Vegan Long Island Message Board › yes, YOU can be an event organizer!
Dear Vegan Long Island members,
I want everyone to know that yes, YOU TOO can be an event organizer!
Check the following list, and see if any of the following is true for you...
Are you wishing events were closer to where you live or work?
Are you wishing for a greater variety of events?
Or maybe you've been frustrated by the scheduling? Do you wish that a regular event would get scheduled for a different time/day, so you could attend?
Are you wishing for more low-cost or no-cost events? Like potlucks, picnics, hikes, games nights, dances...?
Are you wishing for more activism & outreach events?
Have you discovered a new place to eat that offers great vegan fare?
Or maybe you're up for hosting an event at your own home?
If any of the above applies to you, then how about being an event organizer? Just let me know you're ready, and I'll designate you as an "Event Organizer" here at the Meetup.com site. Once I do that, then you can arrange an event, have access to the meetup calendar to post the information, and be the "host" at the event.
I ask that event organizers be good ambassadors for veganism. (If you don't already identify as vegan, then I hope you see yourself as on your way there!) Please review my "Why Vegan?" letter—my hope is that you will feel no conflict with the perspective and values I present there.
An effective ambassador will be a campfire, not a forest fire. What does that mean? It's a metaphor I'm borrowing from Zoe Weil's short blogpost, "Be the Campfire." Check it out.
Can you model equanimity in the face of conflict, should it arise? (Which I hope never would—but if it does, I ask that hosts make every effort to defuse the conflict, not escalate it. I have found that nonviolent communication techniques can help a lot. I recommend watching "Basics of NVC.")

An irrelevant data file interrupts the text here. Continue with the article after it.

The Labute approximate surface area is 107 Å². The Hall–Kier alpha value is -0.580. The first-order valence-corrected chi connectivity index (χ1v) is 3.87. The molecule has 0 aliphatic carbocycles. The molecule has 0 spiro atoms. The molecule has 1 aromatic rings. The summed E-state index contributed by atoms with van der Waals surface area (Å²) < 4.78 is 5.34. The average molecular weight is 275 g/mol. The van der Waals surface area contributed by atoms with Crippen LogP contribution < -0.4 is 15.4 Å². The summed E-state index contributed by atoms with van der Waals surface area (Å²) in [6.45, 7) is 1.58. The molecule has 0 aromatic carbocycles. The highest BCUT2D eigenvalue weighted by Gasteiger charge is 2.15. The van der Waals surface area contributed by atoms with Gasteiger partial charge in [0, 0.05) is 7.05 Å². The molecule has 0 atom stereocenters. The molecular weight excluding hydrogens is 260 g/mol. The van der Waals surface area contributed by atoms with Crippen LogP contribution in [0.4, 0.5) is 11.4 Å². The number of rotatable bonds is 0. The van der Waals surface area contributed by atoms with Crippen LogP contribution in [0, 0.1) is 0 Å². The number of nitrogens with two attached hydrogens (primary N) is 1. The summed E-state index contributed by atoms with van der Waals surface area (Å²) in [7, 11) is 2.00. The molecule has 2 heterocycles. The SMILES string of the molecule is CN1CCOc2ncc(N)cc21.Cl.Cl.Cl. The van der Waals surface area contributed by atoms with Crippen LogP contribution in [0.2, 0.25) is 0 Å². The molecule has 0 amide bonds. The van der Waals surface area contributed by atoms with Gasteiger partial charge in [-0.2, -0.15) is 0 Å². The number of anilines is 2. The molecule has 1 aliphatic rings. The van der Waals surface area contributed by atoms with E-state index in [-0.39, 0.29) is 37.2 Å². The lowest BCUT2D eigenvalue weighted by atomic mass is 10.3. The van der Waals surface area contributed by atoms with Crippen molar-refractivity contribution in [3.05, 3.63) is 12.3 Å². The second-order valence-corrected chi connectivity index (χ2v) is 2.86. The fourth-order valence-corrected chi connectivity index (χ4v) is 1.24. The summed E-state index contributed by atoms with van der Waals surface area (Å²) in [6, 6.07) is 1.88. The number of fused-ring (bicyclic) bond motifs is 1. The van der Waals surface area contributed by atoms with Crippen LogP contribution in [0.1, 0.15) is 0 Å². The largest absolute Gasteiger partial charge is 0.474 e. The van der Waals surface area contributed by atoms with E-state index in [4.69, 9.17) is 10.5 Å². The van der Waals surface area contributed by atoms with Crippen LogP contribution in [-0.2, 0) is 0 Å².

I also ask that event organizers save their event description as a draft first, and let me sign off on it, before posting it. That way I can catch potential problems before the announcement goes out.
Interested? Great! The Meetup.com system is pretty easy to use.
Already have an event or venue in mind? Super! There's a chance we might have gone there already; if so, we can use the past event page as a template. If not, I'm happy to help you set up a new event, or I can be hands-off and let you do it yourself. Whichever you prefer.
If you want to host a restaurant event, see the continuation of this message (next post in the thread). I provide some how-to guidance.
But don't feel limited to restaurant outings! Potlucks, picnics, house parties, hikes, leafleting, tabling have all been successful VLI events in the past, and I want us to do more of them in the future.
Thanks for helping this group be even more responsive & participatory! I'm looking forward to seeing more Vegan Long Island events on the calendar.
Yours for a greener, healthier world with more justice and compassion for all—
Vegan Long Island Organizer
jrg1232 <at> gmail.com
631-278-5108 (call or text)
Edited by Jennifer Greene on Jan 17, 2015 2:31 PM
How to Arrange a Restaurant Outing for Vegan Long Island
(Guidance for Event Organizers, Part 1)
As you plan a restaurant outing, be aware that the cost of the meal can be handled one of several ways:
1) Separate checks. These days, more restaurants are letting diners pay individual bills, but you should find out ahead of time. (If there's counter service, separate checks are a given, of course.)
2) A single bill at the end, which members divide according to what they ordered from the menu.
(Caution: if you go this route, bring some means--like a memo pad or slips of paper--for each diner to keep record of what they order. It's happened that some have accidentally underpaid & left before the final reckoning with the restaurant, leaving the rest of us to pay more than our share.)